‘Top secret’ launch of new cultural plan unacceptable, writes Brian Ferguson
I’ve love to have had a decent insight into the “collaborative gathering” staged by the Scottish Government as it raised the curtain on a new national culture strategy, even though the arts sector has been awash with strategies, plans and blueprints since the inception of Creative Scotland in 2010. Unfortunately Ms Hyslop and her staff did not want any pesky journalists around to be actually recording what was said or, heaven forbid, ask questions. Not only that, but the event was held behind firmly closely doors, with participants only there because their attendance had been specifically sanctioned by the government. If you weren’t on the list, you weren’t getting in.
So much for being open, accessible, inclusive, diverse, open, outward-looking and welcoming. Attendees had been told in advance that the event was “private”. I was therefore rather surprised to see a keynote speech by Ms Hyslop appear on the government’s social media channels, along with photographs from the secret gathering.
The process she kick-started is apparently aimed at producing a “dynamic innovative statement around which the sector and the people of Scotland can galvanise”. But unless you were on the closely-guarded invite list, you probably would not have known about the event or the creation of a new cultural strategy.
Over the weekend I searched in vain for any publicly-available information about the strategy, why it has been instigated, its aims and ambitions, how it is being driven, and any future events – either open or closed. How can an initiative be inclusive, outward-looking, welcoming and accessible when it is virtually impossible to find out anything about it?
Does the government really want to confine discussions to hand-picked audiences, restrict reporting to the scripted words of ministers and keep commentators, critics and correspondents firmly at arm’s length? And will the culture sector play along with it?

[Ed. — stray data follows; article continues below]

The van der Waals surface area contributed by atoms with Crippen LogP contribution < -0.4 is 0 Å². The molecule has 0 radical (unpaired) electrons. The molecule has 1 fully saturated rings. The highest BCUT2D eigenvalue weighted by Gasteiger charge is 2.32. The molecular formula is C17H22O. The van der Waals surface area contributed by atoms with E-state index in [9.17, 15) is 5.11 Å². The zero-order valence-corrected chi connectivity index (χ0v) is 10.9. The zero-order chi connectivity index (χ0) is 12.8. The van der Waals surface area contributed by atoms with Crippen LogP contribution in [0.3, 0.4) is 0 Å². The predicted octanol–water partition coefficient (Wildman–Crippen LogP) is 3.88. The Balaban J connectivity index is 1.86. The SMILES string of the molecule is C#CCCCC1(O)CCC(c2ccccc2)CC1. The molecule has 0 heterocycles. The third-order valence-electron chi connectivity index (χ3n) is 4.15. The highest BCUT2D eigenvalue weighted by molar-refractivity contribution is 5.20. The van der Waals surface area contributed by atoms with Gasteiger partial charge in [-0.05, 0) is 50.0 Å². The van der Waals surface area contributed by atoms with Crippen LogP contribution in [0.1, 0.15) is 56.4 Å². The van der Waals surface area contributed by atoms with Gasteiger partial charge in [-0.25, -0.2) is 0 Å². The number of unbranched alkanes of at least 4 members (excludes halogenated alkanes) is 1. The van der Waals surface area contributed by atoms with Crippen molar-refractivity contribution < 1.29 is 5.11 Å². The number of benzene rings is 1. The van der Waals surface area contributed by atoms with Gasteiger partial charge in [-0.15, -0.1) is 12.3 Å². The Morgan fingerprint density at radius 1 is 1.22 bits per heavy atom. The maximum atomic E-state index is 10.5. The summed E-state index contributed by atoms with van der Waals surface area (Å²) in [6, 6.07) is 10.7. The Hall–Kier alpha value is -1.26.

Alarm bells were rightly ringing on social media when it became clear that the event had happened under a veil of secrecy. Questions were being asked on why access was restricted, who chose the invitees, what was discussed, the lack of diversity apparent in the gathering, and what form the process is going to take in future.
If there is any real interest in having an open, honest discussion about the Scottish cultural landscape then it seems pretty essential to have this out in the open – and not behind closed doors. A launch event could easily have been held in a big enough venue to allow anyone to engage with the chosen few, with at least some of the event streamed live. This should have been accompanied by the launch of a full online resource clearly setting out the aims of the new culture strategy and how to contribute to it from any corner of Scotland. But the way the event was handled, and the messages that this sent out, were from the dark ages.
It may only be the start of a process, but it was a false one, from which serious lessons should be learned. If they are not, the new cultural blueprint risks being developed against a backdrop of acrimony, suspicion and discontent.